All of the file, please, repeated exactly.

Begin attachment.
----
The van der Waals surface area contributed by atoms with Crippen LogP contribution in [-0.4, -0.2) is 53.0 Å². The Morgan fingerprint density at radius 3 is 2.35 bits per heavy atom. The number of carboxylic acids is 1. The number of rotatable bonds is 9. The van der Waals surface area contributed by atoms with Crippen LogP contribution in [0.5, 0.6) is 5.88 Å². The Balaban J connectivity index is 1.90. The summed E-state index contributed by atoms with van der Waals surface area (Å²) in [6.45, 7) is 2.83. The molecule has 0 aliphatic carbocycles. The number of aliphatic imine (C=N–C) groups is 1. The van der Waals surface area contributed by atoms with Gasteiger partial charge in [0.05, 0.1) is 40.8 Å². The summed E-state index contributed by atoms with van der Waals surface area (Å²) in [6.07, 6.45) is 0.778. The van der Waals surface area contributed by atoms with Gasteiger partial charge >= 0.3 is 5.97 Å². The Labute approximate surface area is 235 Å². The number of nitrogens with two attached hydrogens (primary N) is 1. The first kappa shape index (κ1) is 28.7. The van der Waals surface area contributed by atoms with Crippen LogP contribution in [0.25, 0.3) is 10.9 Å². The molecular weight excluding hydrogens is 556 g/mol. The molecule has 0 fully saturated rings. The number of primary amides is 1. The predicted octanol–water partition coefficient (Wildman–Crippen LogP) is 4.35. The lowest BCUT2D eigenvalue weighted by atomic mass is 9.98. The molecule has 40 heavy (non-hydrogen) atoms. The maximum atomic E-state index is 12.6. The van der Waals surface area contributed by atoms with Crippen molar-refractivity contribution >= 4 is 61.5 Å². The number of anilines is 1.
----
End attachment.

The van der Waals surface area contributed by atoms with Crippen LogP contribution in [-0.4, -0.2) is 53.0 Å². The Morgan fingerprint density at radius 3 is 2.35 bits per heavy atom. The number of carboxylic acids is 1. The number of rotatable bonds is 9. The van der Waals surface area contributed by atoms with Crippen LogP contribution in [0.5, 0.6) is 5.88 Å². The Balaban J connectivity index is 1.90. The summed E-state index contributed by atoms with van der Waals surface area (Å²) in [6.45, 7) is 2.83. The molecule has 0 aliphatic carbocycles. The number of aliphatic imine (C=N–C) groups is 1. The van der Waals surface area contributed by atoms with Gasteiger partial charge in [0.05, 0.1) is 40.8 Å². The summed E-state index contributed by atoms with van der Waals surface area (Å²) in [6.07, 6.45) is 0.778. The van der Waals surface area contributed by atoms with Gasteiger partial charge >= 0.3 is 5.97 Å². The Labute approximate surface area is 235 Å². The number of nitrogens with two attached hydrogens (primary N) is 1. The first kappa shape index (κ1) is 28.7. The van der Waals surface area contributed by atoms with Crippen LogP contribution in [0.25, 0.3) is 10.9 Å². The molecular weight excluding hydrogens is 556 g/mol. The molecule has 0 fully saturated rings. The number of primary amides is 1. The predicted octanol–water partition coefficient (Wildman–Crippen LogP) is 4.35. The lowest BCUT2D eigenvalue weighted by atomic mass is 9.98. The molecule has 40 heavy (non-hydrogen) atoms. The maximum atomic E-state index is 12.6. The van der Waals surface area contributed by atoms with Crippen molar-refractivity contribution >= 4 is 61.5 Å². The number of anilines is 1.